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Private Keys are typically encoded using WIF (Wallet Import Format). The Public Keys are likewise encoded in WIF format, but with the EOS prefix added to them. To obtain the actual ECC keys, the keys are decoded, verified against their embedded checksums, then converted into their binary formats.


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The encryption is sha256 hash with a 32 byte buffer or string with encoding defaulting to UTF-8. Here's a link to the official repository for the elliptic curve functions which should be able to give you some more insight into how it works: https://github.com/EOSIO/eosjs-ecc Further if your question is relating the the registration of the tokens, I highly ...


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Unlike RSA, ECC isn't able to encrypt and decrypt data on its on. If you wish to use the keys to encrypt and decrypt bulk data, you need to combine it with other cryptographic technologies. The common ways to do this is with Elliptic Curve Integrated Encryption Scheme (ECIES). ECIES uses Elliptic Curve-Diffie Hellman (ECDH) to generate a shared key that ...


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There are several ECDSA according to what elliptic curve algorithm uses. Bitcoin, Ethereum and EOSIO support secp256k1 using Koblitz curve, and their ways to sign a transaction or recover public key from signature are fundamentally same. When a transaction is pushed to node, node tries recovering public keys from signatures (multi-sig is supported in EOSIO ...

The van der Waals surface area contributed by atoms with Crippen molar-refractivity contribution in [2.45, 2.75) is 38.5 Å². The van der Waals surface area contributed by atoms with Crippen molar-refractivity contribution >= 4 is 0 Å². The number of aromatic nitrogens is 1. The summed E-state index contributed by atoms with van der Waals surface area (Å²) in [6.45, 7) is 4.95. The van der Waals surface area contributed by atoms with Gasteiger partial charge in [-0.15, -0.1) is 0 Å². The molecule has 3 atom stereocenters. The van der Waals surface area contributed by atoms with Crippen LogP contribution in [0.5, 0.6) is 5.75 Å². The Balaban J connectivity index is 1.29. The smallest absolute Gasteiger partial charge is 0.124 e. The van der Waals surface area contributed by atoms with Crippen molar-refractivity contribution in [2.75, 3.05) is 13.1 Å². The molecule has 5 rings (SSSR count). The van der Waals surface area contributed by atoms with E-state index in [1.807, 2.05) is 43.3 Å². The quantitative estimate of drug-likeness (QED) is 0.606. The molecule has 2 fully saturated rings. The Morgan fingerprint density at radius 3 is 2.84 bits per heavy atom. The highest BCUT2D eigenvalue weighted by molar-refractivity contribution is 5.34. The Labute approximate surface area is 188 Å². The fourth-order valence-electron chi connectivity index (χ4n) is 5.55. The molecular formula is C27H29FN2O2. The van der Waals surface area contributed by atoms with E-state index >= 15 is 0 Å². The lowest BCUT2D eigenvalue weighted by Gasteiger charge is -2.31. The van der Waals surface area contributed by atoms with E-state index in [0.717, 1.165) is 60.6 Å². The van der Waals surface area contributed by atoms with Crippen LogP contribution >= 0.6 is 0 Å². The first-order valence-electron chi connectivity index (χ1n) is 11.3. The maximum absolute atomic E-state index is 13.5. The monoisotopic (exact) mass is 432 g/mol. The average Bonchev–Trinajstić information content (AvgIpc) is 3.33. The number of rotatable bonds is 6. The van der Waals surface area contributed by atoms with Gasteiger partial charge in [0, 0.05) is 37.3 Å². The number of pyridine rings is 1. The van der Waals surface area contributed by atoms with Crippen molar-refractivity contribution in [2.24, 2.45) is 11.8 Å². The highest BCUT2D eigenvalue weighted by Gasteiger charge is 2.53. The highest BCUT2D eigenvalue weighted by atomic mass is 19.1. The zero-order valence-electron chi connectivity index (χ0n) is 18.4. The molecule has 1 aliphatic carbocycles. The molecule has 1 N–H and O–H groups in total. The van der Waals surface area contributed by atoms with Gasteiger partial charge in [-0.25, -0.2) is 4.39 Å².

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In EOS a signature consists of the 'SIG' prefix, follwing the part that defines which curve algorithm was used (R1 or K1), follwing the SHA256 hash encoded with base58. Take a look at https://github.com/EOSIO/eosjs-ecc, it contains all the neccessary cryptographic functions you need.


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Here is one way to do it using the standard-ecies library import * as ecc from 'eosjs-ecc'; import * as ecies from 'standard-ecies'; export function testEncryptDecyptMessage() { const wif = "5JgbL2ZnoEAhTudReWH1RnMuQS6DBeLZt4ucV6t8aymVEuYg7sr"; const pubKey = "EOS6hMjoWRF2L8x9YpeqtUEcsDKAyxSuM1APicxgRU1E3oyV5sDEg"; // Encrypting the message for B. ...


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Although the answers here are technically correct they lack any real details, so since I've recently had to do this myself, I thought I'd share the real nuts and bolts. An EOS private key is WIF encoded, but with a small caveat. So to get the raw private key from an EOS private key, simply Base58 decode the key. Once decoded, you will find a prefix byte ...


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